Copperas Cove Public Library holding Hero Camp during Summer Reading Program
By BRITTANY FHOLER
The Copperas Cove Public Library is currently offering ‘Hero Camp’ every Tuesday for youth ages 11 to 15, where pre-teens and teens will learn how to swordfight and do crafts as well as analyze the lessons of fairytales.
A small group of about five youth met earlier this week to continue learning sword fighting from Library Director Kevin Marsh and volunteer Colin Darby.
The group practiced their footwork and charging at their opponent for the first part of the meeting before gathering in a circle to discuss the lessons they are learning from the stories they are working on.
After the story time, the group began working on painting their wooden shields.
Desiray Clark’s son and daughter, Stephen, 14 and Lilyanna, 12, are enrolled in the Hero Camp. Although Stephen wasn’t present for Tuesday’s camp, Clark said he participated last week and loved it.
“When I first heard ‘Hero Camp’, I was thinking like superheroes and I was kind of like ‘Hmm’, but then I found out it was more medieval and kind of along those lines,” Clark said. “I was really excited to sign my kids up for it when I heard that it wasn’t superheroes, but what it really was because this is right up our alley. We love medieval festivals and things of that nature.”
Clark said that her daughter prefers the creative crafts, such as the neck guards the group made last week.
“She’s very artistic, so I think painting her shield is something she’s going to enjoy,” Clark said. “They’re combining making things with doing things with also the practical using your imagination with the stories they’re writing during the week.”
Clark said her family has not participated in summer reading programs in a long time.
“Over the course of time, we just have not been wowed by them for investing our time in summer programs because usually they’re just very basic and boring and we’re homeschoolers so we do a lot of creative things, and so it was just really anticlimactic for my kids,” Clark said. “This is exceeding our expectations. This is just absolutely wonderful, and I’m just so impressed with the things that they are doing with the kids in this program.”
Clark added that there is something for every child’s interest with the different sections.
Volunteer Colin Darby is also a parent. His son Sean, 15, and daughter Elizabeth, 14, are enrolled in the program as well.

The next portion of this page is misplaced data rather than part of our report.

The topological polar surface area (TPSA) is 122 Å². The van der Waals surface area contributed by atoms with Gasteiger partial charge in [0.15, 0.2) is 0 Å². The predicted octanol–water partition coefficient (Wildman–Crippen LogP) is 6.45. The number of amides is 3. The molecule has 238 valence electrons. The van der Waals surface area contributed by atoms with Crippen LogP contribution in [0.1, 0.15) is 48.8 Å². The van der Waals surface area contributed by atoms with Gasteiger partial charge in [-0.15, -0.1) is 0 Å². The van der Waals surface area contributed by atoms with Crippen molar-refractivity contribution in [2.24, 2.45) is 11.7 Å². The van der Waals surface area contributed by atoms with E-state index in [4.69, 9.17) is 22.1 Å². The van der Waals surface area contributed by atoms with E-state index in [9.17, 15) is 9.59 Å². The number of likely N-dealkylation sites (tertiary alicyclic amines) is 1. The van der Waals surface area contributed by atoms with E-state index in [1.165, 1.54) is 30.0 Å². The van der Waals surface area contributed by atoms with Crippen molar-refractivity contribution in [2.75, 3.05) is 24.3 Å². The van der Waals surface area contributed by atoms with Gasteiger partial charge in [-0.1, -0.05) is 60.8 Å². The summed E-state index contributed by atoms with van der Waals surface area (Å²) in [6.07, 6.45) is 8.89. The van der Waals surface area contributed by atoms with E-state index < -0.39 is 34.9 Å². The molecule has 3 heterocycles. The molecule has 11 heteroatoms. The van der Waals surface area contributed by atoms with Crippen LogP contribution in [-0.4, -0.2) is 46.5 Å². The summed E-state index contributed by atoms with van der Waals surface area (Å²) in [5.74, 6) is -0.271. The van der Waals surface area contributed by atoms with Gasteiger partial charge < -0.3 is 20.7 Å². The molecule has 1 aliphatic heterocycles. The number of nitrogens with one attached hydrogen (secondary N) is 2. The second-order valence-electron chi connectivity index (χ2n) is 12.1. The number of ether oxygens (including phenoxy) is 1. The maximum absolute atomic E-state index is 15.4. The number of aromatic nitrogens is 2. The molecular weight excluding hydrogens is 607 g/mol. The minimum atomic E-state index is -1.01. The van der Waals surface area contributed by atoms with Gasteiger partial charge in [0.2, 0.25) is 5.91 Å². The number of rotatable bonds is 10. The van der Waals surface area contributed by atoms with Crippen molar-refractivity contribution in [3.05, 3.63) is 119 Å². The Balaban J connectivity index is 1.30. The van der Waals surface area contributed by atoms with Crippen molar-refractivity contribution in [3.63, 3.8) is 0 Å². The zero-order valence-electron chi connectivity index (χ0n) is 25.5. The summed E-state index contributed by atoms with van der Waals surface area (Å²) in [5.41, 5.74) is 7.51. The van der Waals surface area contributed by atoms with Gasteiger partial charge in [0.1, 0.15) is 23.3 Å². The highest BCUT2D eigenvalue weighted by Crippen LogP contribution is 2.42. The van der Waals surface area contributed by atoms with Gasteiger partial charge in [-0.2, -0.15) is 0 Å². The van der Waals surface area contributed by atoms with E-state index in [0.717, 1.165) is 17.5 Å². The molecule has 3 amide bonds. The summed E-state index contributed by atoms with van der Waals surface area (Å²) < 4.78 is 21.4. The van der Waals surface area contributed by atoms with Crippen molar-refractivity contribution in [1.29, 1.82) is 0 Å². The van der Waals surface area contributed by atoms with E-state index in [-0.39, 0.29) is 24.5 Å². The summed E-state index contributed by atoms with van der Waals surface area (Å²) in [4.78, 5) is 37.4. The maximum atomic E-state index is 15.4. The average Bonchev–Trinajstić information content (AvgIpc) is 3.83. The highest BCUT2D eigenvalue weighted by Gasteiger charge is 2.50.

“It gets my kids out of the house for a couple hours a week, which is important since they’ve been stuck at home since March,” Darby said. “It is good that they are able to get out and do something, and it gives us a chance to continue doing otherwise suspended hobbies. I’m in favor of it as a matter of fact because I think it reminds me why I got into those other hobbies anyway.”
Darby said his favorite part was the sword fighting.
“I’m mostly here to teach kids how to hit people with sticks,” Darby joked.
He added that the advantage of this kind of program is that it teaches kids how to use force appropriately, in a way that minimizes risk, even though they are using duct taped foam swords.
“There’s also a tremendous deal of self-confidence that comes with knowing that your body could take more of a beating than you thought it could or that you can do things that you didn’t think you could, and that has been the biggest lesson out of all this that I’ve ever done for me, and I like sharing that,” Darby said.
This is the first year that the library is running the Hero Camp.
According to Library Director Kevin Marsh, the camp is serving as one big experiment.
“As I was joking with the kids earlier, I’ve been sword-fighting for about 40 years now,” Marsh said. “Someday I’ll get good at it, but I think I’ve got things I can teach there and some ways I can use the sword-fighting as a kind of the bait to get them to come in and think about the stories and the lessons they can pull from the stories and visualize how to put themselves in the story and what would you want to do in these circumstances in this setting. I think I got their brains engaging with this, and they’re also just learning that they can do things. In a culture where we buy so much stuff, it’s nice to learn that you can make a custom painted shield by just cutting one out and painting it.”
Marsh added that all of the crafts at Hero Camp are “real crafts.”
“They’re making a thing that they will do something with,” Marsh said. “They’re making it out of real materials, not fake stuff.”
Marsh said it has been time consuming operating the Hero Camp every week, but it is worth it.
“I was worried about how much time it would take,” Marsh said. “I wasn’t sure if the kids would get into it, and they’ve just really been diving in feet first.”
Hero Camp will run until mid-August and is open to kids ages 11 to 15. Parents can register their kids by going to the library’s website at: www.copperascovetx.gov/library/children/.